The problem with passing out outside the hot room is that the floor is hard and there’s no one there to catch you.
If you feel dizzy and think you might pass out, the best idea is to sit down right where you are standing. Take a few deep breaths and even a sip of water. If you don’t feel better in a matter of minutes, flag down your teacher and they’ll walk you out to sit on the bench and cool off.
Even if you don’t pass out when you leave the room for a “break”, you do shut down the cooling process of sweating. When you return to the room, it feels even hotter and your body has to start all over from scratch acclimating you to the new environment.
Leaving the room should be reserved for the five Ps: pee, poop, puke, period, pregnant.
One reason new students leave the room is fear that there’s not enough air in the room. That’s a by-product of nervousness and the fight-flight-freeze response to the new environment/activity. Our air quality is carefully maintained by an energy-recovery ventilator activated by carbon dioxide sensors in the room to bring in plenty of fresh air. If you start feeling like you can’t breathe, take the same precautions as you would if you were going to pass out. Sit down and breath slowly through your nose until you feel better.
The heat is a tool, not a weapon.
Bikram Yoga classes are heated to 105 degrees and 40% humidity. These conditions allow for complete vasodilation and allow students to stretch their muscles with a reduced risk of injury. The heat has additional benefits like improved mood, reduction in body fat percentage, and decreasing the day-to-day detoxification load on the liver.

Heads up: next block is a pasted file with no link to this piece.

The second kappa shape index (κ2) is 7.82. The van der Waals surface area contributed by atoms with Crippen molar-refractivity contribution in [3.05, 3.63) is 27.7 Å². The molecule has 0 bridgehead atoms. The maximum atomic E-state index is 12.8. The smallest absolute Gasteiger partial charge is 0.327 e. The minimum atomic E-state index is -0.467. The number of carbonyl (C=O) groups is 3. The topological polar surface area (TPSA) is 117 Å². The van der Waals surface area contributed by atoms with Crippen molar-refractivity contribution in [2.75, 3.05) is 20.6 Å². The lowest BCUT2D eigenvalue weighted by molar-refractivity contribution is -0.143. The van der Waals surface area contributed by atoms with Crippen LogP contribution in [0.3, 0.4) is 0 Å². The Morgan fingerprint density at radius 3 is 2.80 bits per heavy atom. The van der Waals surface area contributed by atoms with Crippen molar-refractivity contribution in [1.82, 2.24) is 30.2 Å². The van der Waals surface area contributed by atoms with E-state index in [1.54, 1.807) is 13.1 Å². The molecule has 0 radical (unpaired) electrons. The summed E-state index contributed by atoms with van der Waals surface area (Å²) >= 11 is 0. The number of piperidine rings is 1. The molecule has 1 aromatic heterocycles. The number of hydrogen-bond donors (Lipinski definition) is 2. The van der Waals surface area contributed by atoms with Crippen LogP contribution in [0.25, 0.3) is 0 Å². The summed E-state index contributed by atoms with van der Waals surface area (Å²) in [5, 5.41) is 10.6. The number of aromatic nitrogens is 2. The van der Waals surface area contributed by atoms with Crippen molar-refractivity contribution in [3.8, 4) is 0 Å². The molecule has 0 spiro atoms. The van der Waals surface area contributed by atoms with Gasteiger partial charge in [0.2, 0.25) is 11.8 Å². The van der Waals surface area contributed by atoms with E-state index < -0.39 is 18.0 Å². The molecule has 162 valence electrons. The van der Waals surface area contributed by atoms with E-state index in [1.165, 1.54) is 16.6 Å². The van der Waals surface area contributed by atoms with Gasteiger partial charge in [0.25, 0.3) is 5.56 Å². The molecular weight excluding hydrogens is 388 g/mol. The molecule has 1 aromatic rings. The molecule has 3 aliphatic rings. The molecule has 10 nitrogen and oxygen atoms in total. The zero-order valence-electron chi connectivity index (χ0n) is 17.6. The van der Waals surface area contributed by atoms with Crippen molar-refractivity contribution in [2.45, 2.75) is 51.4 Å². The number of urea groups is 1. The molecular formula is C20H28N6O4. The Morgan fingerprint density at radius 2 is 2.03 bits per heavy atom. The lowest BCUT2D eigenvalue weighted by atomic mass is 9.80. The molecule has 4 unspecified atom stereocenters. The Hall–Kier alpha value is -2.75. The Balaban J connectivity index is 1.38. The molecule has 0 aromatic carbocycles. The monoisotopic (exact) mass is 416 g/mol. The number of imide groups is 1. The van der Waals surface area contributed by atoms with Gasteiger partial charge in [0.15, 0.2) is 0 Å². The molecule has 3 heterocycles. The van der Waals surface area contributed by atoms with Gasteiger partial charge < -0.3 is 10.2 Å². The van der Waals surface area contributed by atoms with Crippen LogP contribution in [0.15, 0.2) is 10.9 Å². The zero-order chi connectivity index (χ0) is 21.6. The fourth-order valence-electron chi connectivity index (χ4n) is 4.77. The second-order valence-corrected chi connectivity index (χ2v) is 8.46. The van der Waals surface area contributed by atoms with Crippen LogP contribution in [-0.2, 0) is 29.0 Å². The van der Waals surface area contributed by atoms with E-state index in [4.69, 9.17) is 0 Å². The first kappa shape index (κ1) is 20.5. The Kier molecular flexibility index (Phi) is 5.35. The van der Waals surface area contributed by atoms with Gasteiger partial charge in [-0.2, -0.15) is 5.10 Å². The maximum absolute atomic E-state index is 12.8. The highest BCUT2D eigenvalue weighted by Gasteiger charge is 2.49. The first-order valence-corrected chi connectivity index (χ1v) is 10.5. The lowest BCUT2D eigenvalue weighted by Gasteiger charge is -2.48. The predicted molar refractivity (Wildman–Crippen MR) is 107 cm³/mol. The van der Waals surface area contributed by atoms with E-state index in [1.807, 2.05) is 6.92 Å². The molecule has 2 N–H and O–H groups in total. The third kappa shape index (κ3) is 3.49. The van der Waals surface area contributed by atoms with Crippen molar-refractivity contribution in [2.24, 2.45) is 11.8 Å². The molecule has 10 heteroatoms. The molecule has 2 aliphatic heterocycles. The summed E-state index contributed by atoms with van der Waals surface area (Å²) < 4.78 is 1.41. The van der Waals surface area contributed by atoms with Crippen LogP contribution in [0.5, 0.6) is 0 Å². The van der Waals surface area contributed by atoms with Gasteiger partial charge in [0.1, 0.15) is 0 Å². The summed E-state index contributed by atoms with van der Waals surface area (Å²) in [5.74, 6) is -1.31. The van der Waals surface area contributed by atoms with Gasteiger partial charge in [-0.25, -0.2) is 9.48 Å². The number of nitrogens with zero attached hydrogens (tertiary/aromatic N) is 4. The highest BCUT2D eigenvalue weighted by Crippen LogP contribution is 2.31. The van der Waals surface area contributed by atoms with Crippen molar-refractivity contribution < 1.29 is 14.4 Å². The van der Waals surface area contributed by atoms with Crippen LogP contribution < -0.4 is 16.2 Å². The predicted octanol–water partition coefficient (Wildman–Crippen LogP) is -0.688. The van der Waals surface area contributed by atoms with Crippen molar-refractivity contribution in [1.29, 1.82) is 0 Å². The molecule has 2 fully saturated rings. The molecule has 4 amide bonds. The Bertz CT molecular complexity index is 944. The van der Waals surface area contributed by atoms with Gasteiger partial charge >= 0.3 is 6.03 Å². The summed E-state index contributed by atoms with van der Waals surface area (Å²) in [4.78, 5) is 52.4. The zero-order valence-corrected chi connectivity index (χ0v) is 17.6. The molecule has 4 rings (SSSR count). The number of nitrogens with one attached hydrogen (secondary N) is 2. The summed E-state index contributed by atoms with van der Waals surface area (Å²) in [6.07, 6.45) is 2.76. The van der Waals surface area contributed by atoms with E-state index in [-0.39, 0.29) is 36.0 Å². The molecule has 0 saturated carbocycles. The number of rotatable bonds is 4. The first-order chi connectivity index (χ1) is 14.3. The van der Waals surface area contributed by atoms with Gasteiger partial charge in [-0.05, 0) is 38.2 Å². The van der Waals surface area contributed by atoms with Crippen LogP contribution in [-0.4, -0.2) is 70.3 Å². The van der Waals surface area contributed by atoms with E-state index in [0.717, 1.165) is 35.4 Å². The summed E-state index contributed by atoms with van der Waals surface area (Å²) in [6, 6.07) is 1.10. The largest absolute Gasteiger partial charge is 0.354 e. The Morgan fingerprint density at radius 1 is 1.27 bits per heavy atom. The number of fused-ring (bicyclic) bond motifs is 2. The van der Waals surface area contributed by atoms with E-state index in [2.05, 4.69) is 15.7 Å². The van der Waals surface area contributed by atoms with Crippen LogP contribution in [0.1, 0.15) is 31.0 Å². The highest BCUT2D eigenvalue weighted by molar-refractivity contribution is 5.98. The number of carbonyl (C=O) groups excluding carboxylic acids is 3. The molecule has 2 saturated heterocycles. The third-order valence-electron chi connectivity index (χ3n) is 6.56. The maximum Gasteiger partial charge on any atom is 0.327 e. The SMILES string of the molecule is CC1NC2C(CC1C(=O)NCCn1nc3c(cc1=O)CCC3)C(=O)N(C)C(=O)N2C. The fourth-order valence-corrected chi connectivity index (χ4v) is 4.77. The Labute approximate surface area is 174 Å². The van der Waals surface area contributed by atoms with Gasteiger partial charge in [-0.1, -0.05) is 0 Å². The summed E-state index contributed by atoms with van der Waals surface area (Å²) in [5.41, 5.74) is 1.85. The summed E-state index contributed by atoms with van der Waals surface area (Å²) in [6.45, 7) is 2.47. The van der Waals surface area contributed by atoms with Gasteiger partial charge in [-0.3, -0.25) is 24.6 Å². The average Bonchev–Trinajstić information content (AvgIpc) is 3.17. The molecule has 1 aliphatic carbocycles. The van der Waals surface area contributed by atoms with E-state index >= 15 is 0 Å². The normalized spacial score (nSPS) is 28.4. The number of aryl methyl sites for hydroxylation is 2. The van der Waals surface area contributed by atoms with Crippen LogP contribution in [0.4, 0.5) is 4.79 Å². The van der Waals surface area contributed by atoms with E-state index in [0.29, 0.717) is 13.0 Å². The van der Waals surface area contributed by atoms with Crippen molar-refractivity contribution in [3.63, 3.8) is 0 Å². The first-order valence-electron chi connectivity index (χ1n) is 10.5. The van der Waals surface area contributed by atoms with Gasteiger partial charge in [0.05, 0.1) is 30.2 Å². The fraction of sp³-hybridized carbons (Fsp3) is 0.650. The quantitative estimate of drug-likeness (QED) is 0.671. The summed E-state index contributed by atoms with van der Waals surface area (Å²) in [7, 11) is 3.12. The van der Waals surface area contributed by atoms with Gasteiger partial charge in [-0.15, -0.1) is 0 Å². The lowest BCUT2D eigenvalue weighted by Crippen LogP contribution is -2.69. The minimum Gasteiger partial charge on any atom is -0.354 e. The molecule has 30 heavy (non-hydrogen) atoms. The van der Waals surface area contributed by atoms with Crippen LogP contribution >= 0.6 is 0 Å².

The temperature is not intended for a dramatic increase in internal temperature. On average, body temp increases about one degree in most practitioners. The heat is a tool to facilitate the healing process, not a weapon with which to beat your body into submission.
Give yourself time to acclimate
We live in New England. It’s only Bikram Yoga temps outside for about two weeks in August. Around the world, people live in the very same heat index as a hot yoga class year-round, but we’re not used to it. We know the human body can live in these temperatures, we just have to give it time to get used to it. It takes the average new yogi 10-14 days of regular practice to get acclimated to the hot room.
Your sweat comes from fluids in your blood stream. If you haven’t sweat much since August, your body won’t be ready to dump a quart of water out of your pores the first time. It will take a few classes of going slowly and sipping water as you need it for your body to figure out you’re going to do this regularly. Your kidneys have to learn to hold water and dump it back into your bloodstream, rather than into your bladder, so your blood volume stays stable. You have to learn when and how much to drink and eat to fuel your practice. You may notice you crave more salts as you add this sweaty practice in to your life.
The great news is that in a couple of weeks, you won’t be worried about the heat any more. You’ll be too busy working out how to balance on one foot.
Sara Curry is a Bikram Yoga teacher from Southern Maine who has dedicated her life to helping people take control of their lives and their healing through the practice of yoga. She owns and operates Bikram Yoga Portsmouth with her husband, Jaylon.